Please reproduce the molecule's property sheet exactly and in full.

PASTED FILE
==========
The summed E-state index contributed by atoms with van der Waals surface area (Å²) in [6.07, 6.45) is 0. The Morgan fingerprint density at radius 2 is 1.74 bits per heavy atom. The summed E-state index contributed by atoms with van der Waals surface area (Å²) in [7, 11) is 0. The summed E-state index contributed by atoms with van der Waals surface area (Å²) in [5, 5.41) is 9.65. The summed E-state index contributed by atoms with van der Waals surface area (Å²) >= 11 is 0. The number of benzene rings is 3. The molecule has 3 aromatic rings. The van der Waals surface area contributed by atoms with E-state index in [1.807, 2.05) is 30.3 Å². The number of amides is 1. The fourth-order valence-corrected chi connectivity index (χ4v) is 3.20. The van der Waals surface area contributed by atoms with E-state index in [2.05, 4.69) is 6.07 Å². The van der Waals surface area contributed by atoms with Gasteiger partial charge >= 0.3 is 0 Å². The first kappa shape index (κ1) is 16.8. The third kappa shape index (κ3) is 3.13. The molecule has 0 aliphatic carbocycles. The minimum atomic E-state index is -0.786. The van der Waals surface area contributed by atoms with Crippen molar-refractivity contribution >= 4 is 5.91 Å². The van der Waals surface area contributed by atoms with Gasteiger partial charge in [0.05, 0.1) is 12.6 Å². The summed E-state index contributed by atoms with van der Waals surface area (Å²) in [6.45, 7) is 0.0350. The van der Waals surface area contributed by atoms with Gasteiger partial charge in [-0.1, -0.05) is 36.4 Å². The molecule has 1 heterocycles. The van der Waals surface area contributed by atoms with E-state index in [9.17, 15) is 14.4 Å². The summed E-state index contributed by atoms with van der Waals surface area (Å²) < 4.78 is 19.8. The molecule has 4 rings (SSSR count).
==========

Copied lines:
The summed E-state index contributed by atoms with van der Waals surface area (Å²) in [6.07, 6.45) is 0. The Morgan fingerprint density at radius 2 is 1.74 bits per heavy atom. The summed E-state index contributed by atoms with van der Waals surface area (Å²) in [7, 11) is 0. The summed E-state index contributed by atoms with van der Waals surface area (Å²) in [5, 5.41) is 9.65. The summed E-state index contributed by atoms with van der Waals surface area (Å²) >= 11 is 0. The number of benzene rings is 3. The molecule has 3 aromatic rings. The van der Waals surface area contributed by atoms with E-state index in [1.807, 2.05) is 30.3 Å². The number of amides is 1. The fourth-order valence-corrected chi connectivity index (χ4v) is 3.20. The van der Waals surface area contributed by atoms with E-state index in [2.05, 4.69) is 6.07 Å². The van der Waals surface area contributed by atoms with Gasteiger partial charge >= 0.3 is 0 Å². The first kappa shape index (κ1) is 16.8. The third kappa shape index (κ3) is 3.13. The molecule has 0 aliphatic carbocycles. The minimum atomic E-state index is -0.786. The van der Waals surface area contributed by atoms with Crippen molar-refractivity contribution >= 4 is 5.91 Å². The van der Waals surface area contributed by atoms with Gasteiger partial charge in [0.05, 0.1) is 12.6 Å². The summed E-state index contributed by atoms with van der Waals surface area (Å²) in [6.45, 7) is 0.0350. The van der Waals surface area contributed by atoms with Gasteiger partial charge in [-0.1, -0.05) is 36.4 Å². The molecule has 1 heterocycles. The van der Waals surface area contributed by atoms with E-state index in [9.17, 15) is 14.4 Å². The summed E-state index contributed by atoms with van der Waals surface area (Å²) < 4.78 is 19.8. The molecule has 4 rings (SSSR count).